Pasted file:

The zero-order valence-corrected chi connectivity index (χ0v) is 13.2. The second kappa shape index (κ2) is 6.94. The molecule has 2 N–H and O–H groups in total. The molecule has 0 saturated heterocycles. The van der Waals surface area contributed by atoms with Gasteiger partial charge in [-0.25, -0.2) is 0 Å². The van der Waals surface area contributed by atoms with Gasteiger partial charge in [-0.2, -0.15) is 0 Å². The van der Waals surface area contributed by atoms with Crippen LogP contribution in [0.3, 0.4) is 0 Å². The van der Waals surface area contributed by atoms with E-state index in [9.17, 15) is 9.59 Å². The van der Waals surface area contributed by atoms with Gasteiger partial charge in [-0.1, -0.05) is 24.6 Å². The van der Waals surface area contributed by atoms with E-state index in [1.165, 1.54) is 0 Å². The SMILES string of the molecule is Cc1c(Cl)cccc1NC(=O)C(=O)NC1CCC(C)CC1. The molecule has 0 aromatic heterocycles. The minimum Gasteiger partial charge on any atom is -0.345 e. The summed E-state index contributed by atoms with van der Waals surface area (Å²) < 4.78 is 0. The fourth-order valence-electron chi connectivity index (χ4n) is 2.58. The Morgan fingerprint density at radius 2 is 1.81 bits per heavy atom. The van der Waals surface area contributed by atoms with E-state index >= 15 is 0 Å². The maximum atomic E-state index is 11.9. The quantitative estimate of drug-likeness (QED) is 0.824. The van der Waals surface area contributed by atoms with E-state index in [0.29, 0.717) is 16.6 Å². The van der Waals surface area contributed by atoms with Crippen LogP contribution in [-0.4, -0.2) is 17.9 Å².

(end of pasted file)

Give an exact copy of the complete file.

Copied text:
The zero-order valence-corrected chi connectivity index (χ0v) is 13.2. The second kappa shape index (κ2) is 6.94. The molecule has 2 N–H and O–H groups in total. The molecule has 0 saturated heterocycles. The van der Waals surface area contributed by atoms with Gasteiger partial charge in [-0.25, -0.2) is 0 Å². The van der Waals surface area contributed by atoms with Gasteiger partial charge in [-0.2, -0.15) is 0 Å². The van der Waals surface area contributed by atoms with Crippen LogP contribution in [0.3, 0.4) is 0 Å². The van der Waals surface area contributed by atoms with E-state index in [9.17, 15) is 9.59 Å². The van der Waals surface area contributed by atoms with Gasteiger partial charge in [-0.1, -0.05) is 24.6 Å². The van der Waals surface area contributed by atoms with E-state index in [1.165, 1.54) is 0 Å². The SMILES string of the molecule is Cc1c(Cl)cccc1NC(=O)C(=O)NC1CCC(C)CC1. The molecule has 0 aromatic heterocycles. The minimum Gasteiger partial charge on any atom is -0.345 e. The summed E-state index contributed by atoms with van der Waals surface area (Å²) < 4.78 is 0. The fourth-order valence-electron chi connectivity index (χ4n) is 2.58. The Morgan fingerprint density at radius 2 is 1.81 bits per heavy atom. The van der Waals surface area contributed by atoms with E-state index >= 15 is 0 Å². The maximum atomic E-state index is 11.9. The quantitative estimate of drug-likeness (QED) is 0.824. The van der Waals surface area contributed by atoms with E-state index in [0.29, 0.717) is 16.6 Å². The van der Waals surface area contributed by atoms with Crippen LogP contribution in [-0.4, -0.2) is 17.9 Å².